- Anatomy. a bone in the human leg extending from the pelvis to the knee, that is the longest, largest, and strongest in the body; thighbone.
- Zoology. a corresponding bone of the leg or hind limb of an animal.
- Entomology. the third segment of the leg of an insect (counting from the base), situated between the trochanter and the tibia.
Origin of femur
Examples from the Web for femora
Historical Examples of femora
The femora of all the legs are striped lengthwise with brown and yellow.
The palpi (fig. 206) have the femora black and the patella white.
The legs have dark rings on the ends and middle of the femora and tibiæ.
The distance between the heads of the two humeri is practically the same as the distance between the femora.Taxidermy and Zoological Collecting
William T. Hornaday
Guinea-pigs which were thus treated showed no microscopic signs of scurvy in any of the ribs, in the tibi or the femora.Scurvy Past and Present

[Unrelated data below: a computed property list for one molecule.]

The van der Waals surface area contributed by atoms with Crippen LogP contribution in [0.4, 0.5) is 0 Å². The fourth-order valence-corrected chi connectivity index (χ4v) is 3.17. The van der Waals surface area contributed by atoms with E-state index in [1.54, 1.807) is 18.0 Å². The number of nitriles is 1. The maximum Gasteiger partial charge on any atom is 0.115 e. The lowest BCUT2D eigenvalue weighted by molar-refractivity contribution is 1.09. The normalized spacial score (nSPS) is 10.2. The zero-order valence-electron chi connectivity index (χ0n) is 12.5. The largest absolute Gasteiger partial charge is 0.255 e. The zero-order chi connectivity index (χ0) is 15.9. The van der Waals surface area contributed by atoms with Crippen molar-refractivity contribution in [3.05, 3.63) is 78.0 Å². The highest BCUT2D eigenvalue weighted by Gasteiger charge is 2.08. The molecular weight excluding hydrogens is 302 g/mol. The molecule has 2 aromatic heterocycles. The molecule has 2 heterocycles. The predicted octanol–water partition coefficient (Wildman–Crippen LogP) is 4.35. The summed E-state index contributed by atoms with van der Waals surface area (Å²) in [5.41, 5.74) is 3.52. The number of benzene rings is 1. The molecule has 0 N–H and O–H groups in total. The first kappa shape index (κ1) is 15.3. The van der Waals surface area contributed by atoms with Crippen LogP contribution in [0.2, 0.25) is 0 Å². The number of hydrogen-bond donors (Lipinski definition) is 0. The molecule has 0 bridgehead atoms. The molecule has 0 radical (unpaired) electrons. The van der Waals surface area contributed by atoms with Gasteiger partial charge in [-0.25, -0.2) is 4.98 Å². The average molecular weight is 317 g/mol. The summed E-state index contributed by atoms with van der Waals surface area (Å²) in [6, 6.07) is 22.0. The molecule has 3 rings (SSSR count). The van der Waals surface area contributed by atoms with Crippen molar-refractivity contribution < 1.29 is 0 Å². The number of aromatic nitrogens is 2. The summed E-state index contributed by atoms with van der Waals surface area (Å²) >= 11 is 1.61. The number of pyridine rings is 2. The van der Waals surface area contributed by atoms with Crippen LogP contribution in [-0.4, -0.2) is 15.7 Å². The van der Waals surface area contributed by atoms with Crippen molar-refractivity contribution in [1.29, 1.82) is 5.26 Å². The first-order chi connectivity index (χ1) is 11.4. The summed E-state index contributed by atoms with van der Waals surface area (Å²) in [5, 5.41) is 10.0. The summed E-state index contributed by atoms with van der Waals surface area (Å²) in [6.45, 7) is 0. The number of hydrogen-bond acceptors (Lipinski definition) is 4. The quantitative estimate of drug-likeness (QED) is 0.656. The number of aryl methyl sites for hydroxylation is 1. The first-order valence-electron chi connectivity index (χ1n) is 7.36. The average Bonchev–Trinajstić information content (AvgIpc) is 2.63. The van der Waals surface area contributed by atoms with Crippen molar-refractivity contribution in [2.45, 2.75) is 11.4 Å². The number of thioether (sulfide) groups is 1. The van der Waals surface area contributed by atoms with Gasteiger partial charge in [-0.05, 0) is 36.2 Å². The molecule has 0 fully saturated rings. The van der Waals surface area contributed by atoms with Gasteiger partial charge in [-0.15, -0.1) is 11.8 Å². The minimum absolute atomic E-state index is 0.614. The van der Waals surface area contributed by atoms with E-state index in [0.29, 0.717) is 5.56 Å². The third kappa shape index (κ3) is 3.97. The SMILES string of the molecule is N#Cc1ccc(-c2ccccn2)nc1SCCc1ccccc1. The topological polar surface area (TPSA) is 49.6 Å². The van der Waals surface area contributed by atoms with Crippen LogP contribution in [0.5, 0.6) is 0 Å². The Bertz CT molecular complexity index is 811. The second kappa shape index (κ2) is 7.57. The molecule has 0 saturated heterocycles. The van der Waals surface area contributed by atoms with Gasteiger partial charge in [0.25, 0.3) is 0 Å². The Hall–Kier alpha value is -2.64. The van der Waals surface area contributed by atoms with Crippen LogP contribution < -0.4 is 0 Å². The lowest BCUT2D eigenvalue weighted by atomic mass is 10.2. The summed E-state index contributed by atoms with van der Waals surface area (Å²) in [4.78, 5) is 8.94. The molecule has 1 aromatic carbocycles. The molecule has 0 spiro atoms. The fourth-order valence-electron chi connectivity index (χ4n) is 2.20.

Alfred Fabian Hess
- the longest thickest bone of the human skeleton, articulating with the pelvis above and the knee belowNontechnical name: thighbone
- the corresponding bone in other vertebrates
- the segment of an insect's leg nearest to the body
Word Origin for femur
1560s, from Latin femur "thigh," of unknown origin; borrowed first as an architectural term, 1799 as "thighbone."
- The long bone of the thigh, and the longest and strongest bone in the human body, situated between the pelvis and the knee and articulating with the hipbone and with the tibia and patella.thighbone
- The long bone of the thigh or of the upper portion of the hind leg. See more at skeleton.